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Wow, the Barnes without 1...f6! You are truly a talented player! ;-)
Another theme of this style of play (...f6) is taking control of e5 and g5 from the Nf3. I had a pretty quick game with it earlier against 1. e4. As a matter of fact, I had some really interesting games earlier, even using it as a universal system, but here is the game I had earlier.
The only problem is that Black is down a pawn, but he has a nice setup. I think it boils down to taste. This is the type of position I was discussing earlier with 2...e5.
The only problem is that Black is down a pawn, but he has a nice setup.
And where's the problem?
I would happily give up a pawn to gain a good setup!
Bobby Fischer used 1...f6 as a response to 1 e4, if you believe the stories about how he played on ICC as an anonymous guest, and apparently smacked Nigel Short with it.
Pauix, to me, that isn't a problem. It just isn't to everyone's taste. I think it looked great - fit right in with my discussion of 2...e5.
Bigdoug, wouldn't surprise me! :-) Many high players have flirted with f3 and f6 systems with the idea of sacking the pawn for initiative.
gong, was this your latest try with 1...f6? 2...g5 is awfully brave, too bad your opponent didn't know about 3. Qh5!
My opponent probably did, but he/she didn't want to do it. Ironically in the position, even though black's king can't move, white doesn't have a mate in 1
What do you mean?
First of all, thanks Birdbrain, I found your posts respectful and they show a mind full of curiosity and imagination. Inspiring! :)
I've played 1...f6 hundreds of times now, but only in 1, 2 and 3 minute games. I'll post some more about this later...
1...f6 is definitely not a move that one should play in serious tournament games, BUT it is not as bad as many people claim. Let me explain:
Granted, 1...f6 is a move which breaks several opening principles and it has some terrible drawbacks:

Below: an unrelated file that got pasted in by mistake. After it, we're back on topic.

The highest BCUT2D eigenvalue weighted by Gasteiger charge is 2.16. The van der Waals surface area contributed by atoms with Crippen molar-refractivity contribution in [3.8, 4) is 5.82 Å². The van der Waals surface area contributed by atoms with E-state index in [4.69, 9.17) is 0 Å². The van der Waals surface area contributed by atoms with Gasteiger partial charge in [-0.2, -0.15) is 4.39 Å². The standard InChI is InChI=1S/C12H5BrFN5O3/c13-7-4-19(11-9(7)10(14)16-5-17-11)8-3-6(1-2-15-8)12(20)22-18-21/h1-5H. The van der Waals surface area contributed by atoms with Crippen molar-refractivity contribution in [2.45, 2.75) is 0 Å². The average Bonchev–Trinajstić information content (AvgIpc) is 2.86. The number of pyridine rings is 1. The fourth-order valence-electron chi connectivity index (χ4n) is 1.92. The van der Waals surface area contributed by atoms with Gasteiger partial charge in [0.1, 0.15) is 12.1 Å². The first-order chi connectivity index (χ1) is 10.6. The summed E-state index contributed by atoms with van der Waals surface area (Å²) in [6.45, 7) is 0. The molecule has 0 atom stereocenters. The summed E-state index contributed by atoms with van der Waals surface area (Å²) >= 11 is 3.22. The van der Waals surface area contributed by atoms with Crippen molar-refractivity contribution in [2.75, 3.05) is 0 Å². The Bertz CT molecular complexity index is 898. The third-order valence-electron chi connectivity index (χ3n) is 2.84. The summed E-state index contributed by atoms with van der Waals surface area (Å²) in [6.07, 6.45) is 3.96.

- it weakens the h5-e8 diagonal, exposing black's King.
- it weaknes the b3-g8 diagonal, f7 is now even more vulnerable.
- f6 is normally the best square of black's g8 Knight. That square is no longer available.
In the openings, we should basically strive to control the center of the board and develop our pieces quickly. Unfortunately, 1...f6 does neither.
Regarding creativity, strong players normally choose to be creative later on in the game, by first playing a reasonable opening system and then introducing a novelty of their own, or by choosing some unusual or new middle game plan, etc. At competitive levels, being creative on move 1 playing an inferior move well... it's not worth it! :)
I wouldn't call someone who plays 1...f6 an idiot. Whenever I've played this move on a chess server, normally the reaction from my opponents has been to
1) quit the game (a player who plays 1...f6 is not worth wasting my time on!)
2) insult me. (not much imagination here, by the way :) )
3) play unusual moves like 2.f3, etc.
4) try to wipe me off the board. These are the games I like! :)
I think we shouldn't judge a player by his opening moves, regardless of how bizarre they look. It took great defying and creative minds like the ones of Philidor, Steinitz, Chigorin and Nimzowitsch to dynamite what was then known about openings. Some of the moves they played were not always understood by players of their time...
Of course, 1...f6 is not exactly in the same league as Larsen's opening, but many people laughed at Larsen's 1.b3 when he starting playing it, but it's now a well respected move. Miles played 1...a6 against Karpov and beat him.
Speaking of Chigorin, he too played some very weird lines: he invented 1.d4 d5 2.c4 Nc6!? for example, and it remains a very interesting opening. And getting back to 1...f6, he actually played Damiano's defence: 1.e4 e5 2.Nf3 f6 in one of his most famous games, which ended in a draw but he could have won brilliantly if he had seen a beautiful queen sacrifice.